PALMER — The Matanuska-Susitna Borough says an evaluation of the best place to put a giant proposed natural gas liquefaction project inaccurately and unfairly left out the borough's beleaguered port.
The state's Alaska Gasline Development Corp., which is leading the $45 billion Alaska LNG project, selected a preferred site in Nikiski more than four years ago after looking at about two dozen potential locations around Southcentral Alaska.
Throughout the lengthy site selection process, Mat-Su officials say, they were led to believe the borough's port on Point MacKenzie was in the running.
Instead, they now say, AGDC based the site analysis on an undeveloped stretch of mudflats at Mule Creek — 3 miles north of the port.
Borough officials on Jan. 9 filed a motion asking to intervene in the federal licensing process and participate in future proceedings. If successful, they expect to ask that AGDC do another analysis, this one of the port.
"They were evaluating a mud pit, and not the port," borough manager John Moosey said in an interview Tuesday. "I'm saying that out of frustration. We have Port MacKenzie, it's being used … and yet they're not examining Port MacKenzie, they're examining the mudflats 3 miles up."
But the AGDC says the borough port was never really in the running.
Project leaders during preliminary screening determined public docks weren't compatible with such a large project, said Rosetta Alcantra, vice president for communications with AGDC.
That decision was made in 2012 or 2013, Alcantra said.
"The LNG project team at the time did not consider the port site because of the incompatible land use," she said.
Other concerns expressed during the site screening process included marine traffic issues, high bluffs necessitating significant grading, and shallow water. The borough contests all three, especially the latter, saying a deep-draft dock offers 60 feet of draft at low tide.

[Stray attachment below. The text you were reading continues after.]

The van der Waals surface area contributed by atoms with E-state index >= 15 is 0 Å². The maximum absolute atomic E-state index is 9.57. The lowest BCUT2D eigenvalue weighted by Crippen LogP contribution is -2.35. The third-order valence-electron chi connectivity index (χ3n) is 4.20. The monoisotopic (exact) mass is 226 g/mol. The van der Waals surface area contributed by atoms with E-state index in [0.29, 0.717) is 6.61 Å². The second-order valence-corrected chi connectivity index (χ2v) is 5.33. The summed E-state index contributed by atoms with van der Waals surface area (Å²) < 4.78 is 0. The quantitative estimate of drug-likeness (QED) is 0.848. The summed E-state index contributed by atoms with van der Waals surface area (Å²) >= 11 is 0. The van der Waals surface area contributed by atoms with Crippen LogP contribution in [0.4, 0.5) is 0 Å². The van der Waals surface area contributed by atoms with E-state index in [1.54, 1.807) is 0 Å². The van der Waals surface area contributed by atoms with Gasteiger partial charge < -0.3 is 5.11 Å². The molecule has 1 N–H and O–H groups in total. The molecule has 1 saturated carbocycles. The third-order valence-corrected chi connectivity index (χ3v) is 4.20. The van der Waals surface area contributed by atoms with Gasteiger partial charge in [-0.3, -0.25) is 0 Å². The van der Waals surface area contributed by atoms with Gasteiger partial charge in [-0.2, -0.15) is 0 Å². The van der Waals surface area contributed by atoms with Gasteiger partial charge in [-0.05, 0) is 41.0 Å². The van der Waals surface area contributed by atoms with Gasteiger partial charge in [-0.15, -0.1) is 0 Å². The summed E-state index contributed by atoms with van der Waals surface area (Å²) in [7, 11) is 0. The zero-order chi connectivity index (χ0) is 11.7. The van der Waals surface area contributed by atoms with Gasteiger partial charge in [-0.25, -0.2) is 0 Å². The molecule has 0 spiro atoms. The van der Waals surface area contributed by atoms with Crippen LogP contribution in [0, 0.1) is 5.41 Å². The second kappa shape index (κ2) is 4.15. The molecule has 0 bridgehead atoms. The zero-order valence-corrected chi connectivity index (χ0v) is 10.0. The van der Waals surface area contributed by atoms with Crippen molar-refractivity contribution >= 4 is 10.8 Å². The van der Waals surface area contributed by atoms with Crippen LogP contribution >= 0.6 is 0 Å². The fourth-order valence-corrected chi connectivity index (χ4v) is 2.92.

The project, with a liquefaction plant and marine terminal, is designed to export up to 20 million metric tons of liquefied natural gas to Asia every year.
The Mat-Su action isn't the first spat between municipalities over the Alaska LNG location. The Alaska Gasline Port Authority in March 2017 submitted a lengthy report urging the FERC to select Valdez over Nikiski.
For its part, the Mat-Su Borough contends that AGDC and federal regulators may have violated the National Environmental Policy and Clean Water acts by failing to include a legitimate analysis of Port MacKenzie.
Borough officials claim they received assurances the port would be analyzed, even during visits to the port by project team leaders.
The borough "continually raised concerns" between 2014 and 2017 about AGDC and prior project managers with ExxonMobil calling Port MacKenzie by the name Point MacKenzie, the borough's internal auditor said in a late December letter to FERC.
The mistake appears to intentionally exclude the port as a proposed alternative site, auditor James Wilson wrote.
The licensing process for the LNG project is about to advance to the Environmental Impact Statement stage. That step analyzes a project proposal — plant sites, pipelines — partly for the alternative that does the least environmental damage.
Mat-Su officials say their port could bring lower costs and fewer environmental risks than Nikiski.
The mostly vacant port would need significant — and costly — upgrades to house such a large-scale project. A railroad line from the port to the Parks Highway remains unfinished and $125 million short of completion.
The borough discovered what it views as the incorrect site in mid-November when Wilson came across aerial photos filed as part of the federal review.
The borough contracted with Millcreek Engineering Company for less than $5,000 to evaluate the differences between the analysis of the Mule Creek location and the conditions at the port, according to Wilson. The company issued a report in December recommending the port be "considered as a viable and possible preferred site."
The borough has contracted with Washington, D.C., law firm Venable LLP to handle the FERC filings. Borough attorney Nick Spiropoulos said Tuesday he expected the contract to cost under $20,000.
A 15-day period is open for other parties to file opposition or support for the borough's motion, Spiropoulos said. After that, the commission can make a ruling.